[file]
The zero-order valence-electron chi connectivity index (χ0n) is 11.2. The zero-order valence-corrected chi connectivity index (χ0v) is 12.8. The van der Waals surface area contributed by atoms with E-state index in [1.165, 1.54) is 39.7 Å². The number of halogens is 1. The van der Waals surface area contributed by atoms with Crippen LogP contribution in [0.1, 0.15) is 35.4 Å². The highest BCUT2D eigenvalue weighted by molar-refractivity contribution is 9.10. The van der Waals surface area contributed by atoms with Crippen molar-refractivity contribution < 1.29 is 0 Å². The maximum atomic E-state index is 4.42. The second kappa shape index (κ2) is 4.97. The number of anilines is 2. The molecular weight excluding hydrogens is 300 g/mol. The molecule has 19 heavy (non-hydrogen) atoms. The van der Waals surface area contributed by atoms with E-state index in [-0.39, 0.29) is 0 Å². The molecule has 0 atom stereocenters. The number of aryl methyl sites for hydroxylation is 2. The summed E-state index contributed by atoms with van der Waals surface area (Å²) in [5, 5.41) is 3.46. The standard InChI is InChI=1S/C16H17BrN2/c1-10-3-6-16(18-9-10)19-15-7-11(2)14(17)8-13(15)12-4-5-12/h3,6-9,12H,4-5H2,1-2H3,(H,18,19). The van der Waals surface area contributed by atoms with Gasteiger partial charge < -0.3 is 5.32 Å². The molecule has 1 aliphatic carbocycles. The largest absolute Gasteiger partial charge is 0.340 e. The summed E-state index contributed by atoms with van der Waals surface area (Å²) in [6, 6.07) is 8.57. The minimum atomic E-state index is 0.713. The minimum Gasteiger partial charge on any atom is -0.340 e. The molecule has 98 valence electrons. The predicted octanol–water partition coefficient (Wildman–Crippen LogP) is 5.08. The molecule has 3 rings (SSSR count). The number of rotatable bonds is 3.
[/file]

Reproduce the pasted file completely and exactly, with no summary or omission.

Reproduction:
The zero-order valence-electron chi connectivity index (χ0n) is 11.2. The zero-order valence-corrected chi connectivity index (χ0v) is 12.8. The van der Waals surface area contributed by atoms with E-state index in [1.165, 1.54) is 39.7 Å². The number of halogens is 1. The van der Waals surface area contributed by atoms with Crippen LogP contribution in [0.1, 0.15) is 35.4 Å². The highest BCUT2D eigenvalue weighted by molar-refractivity contribution is 9.10. The van der Waals surface area contributed by atoms with Crippen molar-refractivity contribution < 1.29 is 0 Å². The maximum atomic E-state index is 4.42. The second kappa shape index (κ2) is 4.97. The number of anilines is 2. The molecular weight excluding hydrogens is 300 g/mol. The molecule has 19 heavy (non-hydrogen) atoms. The van der Waals surface area contributed by atoms with E-state index in [-0.39, 0.29) is 0 Å². The molecule has 0 atom stereocenters. The number of aryl methyl sites for hydroxylation is 2. The summed E-state index contributed by atoms with van der Waals surface area (Å²) in [5, 5.41) is 3.46. The standard InChI is InChI=1S/C16H17BrN2/c1-10-3-6-16(18-9-10)19-15-7-11(2)14(17)8-13(15)12-4-5-12/h3,6-9,12H,4-5H2,1-2H3,(H,18,19). The van der Waals surface area contributed by atoms with Gasteiger partial charge < -0.3 is 5.32 Å². The molecule has 1 aliphatic carbocycles. The largest absolute Gasteiger partial charge is 0.340 e. The summed E-state index contributed by atoms with van der Waals surface area (Å²) in [6, 6.07) is 8.57. The minimum atomic E-state index is 0.713. The minimum Gasteiger partial charge on any atom is -0.340 e. The molecule has 98 valence electrons. The predicted octanol–water partition coefficient (Wildman–Crippen LogP) is 5.08. The molecule has 3 rings (SSSR count). The number of rotatable bonds is 3.